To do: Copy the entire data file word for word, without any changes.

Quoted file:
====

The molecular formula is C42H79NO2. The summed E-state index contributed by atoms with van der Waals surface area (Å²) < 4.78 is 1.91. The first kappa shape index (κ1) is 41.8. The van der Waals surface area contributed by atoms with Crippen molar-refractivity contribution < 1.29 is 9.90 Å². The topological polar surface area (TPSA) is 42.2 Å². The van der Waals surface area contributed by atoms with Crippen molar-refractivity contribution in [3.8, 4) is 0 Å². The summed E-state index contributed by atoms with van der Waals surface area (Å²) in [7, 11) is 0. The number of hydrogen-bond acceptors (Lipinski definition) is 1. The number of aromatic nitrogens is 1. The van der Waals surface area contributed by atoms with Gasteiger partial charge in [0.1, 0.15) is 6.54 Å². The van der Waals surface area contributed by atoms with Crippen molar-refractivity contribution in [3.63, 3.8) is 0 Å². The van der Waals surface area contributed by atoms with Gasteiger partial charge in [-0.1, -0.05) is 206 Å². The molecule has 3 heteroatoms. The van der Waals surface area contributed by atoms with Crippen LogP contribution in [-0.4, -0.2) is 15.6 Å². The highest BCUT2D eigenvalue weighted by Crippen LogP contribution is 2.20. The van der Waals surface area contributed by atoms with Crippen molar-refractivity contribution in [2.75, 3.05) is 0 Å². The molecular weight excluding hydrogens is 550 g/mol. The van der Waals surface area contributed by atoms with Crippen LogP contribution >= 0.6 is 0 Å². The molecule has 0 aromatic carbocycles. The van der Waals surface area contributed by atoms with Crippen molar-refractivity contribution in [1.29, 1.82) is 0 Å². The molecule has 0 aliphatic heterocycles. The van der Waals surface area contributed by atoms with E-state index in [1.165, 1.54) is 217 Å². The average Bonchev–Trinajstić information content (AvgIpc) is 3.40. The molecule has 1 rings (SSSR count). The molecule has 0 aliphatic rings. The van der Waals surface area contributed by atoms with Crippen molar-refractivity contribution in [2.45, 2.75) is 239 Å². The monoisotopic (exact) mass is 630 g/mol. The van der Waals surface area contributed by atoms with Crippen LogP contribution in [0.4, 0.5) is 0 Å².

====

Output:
The molecular formula is C42H79NO2. The summed E-state index contributed by atoms with van der Waals surface area (Å²) < 4.78 is 1.91. The first kappa shape index (κ1) is 41.8. The van der Waals surface area contributed by atoms with Crippen molar-refractivity contribution < 1.29 is 9.90 Å². The topological polar surface area (TPSA) is 42.2 Å². The van der Waals surface area contributed by atoms with Crippen molar-refractivity contribution in [3.8, 4) is 0 Å². The summed E-state index contributed by atoms with van der Waals surface area (Å²) in [7, 11) is 0. The number of hydrogen-bond acceptors (Lipinski definition) is 1. The number of aromatic nitrogens is 1. The van der Waals surface area contributed by atoms with Gasteiger partial charge in [0.1, 0.15) is 6.54 Å². The van der Waals surface area contributed by atoms with Crippen molar-refractivity contribution in [3.63, 3.8) is 0 Å². The van der Waals surface area contributed by atoms with Gasteiger partial charge in [-0.1, -0.05) is 206 Å². The molecule has 3 heteroatoms. The van der Waals surface area contributed by atoms with Crippen LogP contribution in [-0.4, -0.2) is 15.6 Å². The highest BCUT2D eigenvalue weighted by Crippen LogP contribution is 2.20. The van der Waals surface area contributed by atoms with Crippen molar-refractivity contribution in [2.75, 3.05) is 0 Å². The molecular weight excluding hydrogens is 550 g/mol. The van der Waals surface area contributed by atoms with Crippen LogP contribution >= 0.6 is 0 Å². The molecule has 0 aromatic carbocycles. The van der Waals surface area contributed by atoms with Crippen molar-refractivity contribution in [1.29, 1.82) is 0 Å². The molecule has 0 aliphatic heterocycles. The van der Waals surface area contributed by atoms with E-state index in [1.165, 1.54) is 217 Å². The average Bonchev–Trinajstić information content (AvgIpc) is 3.40. The molecule has 1 rings (SSSR count). The molecule has 0 aliphatic rings. The van der Waals surface area contributed by atoms with Crippen molar-refractivity contribution in [2.45, 2.75) is 239 Å². The monoisotopic (exact) mass is 630 g/mol. The van der Waals surface area contributed by atoms with Crippen LogP contribution in [0.4, 0.5) is 0 Å².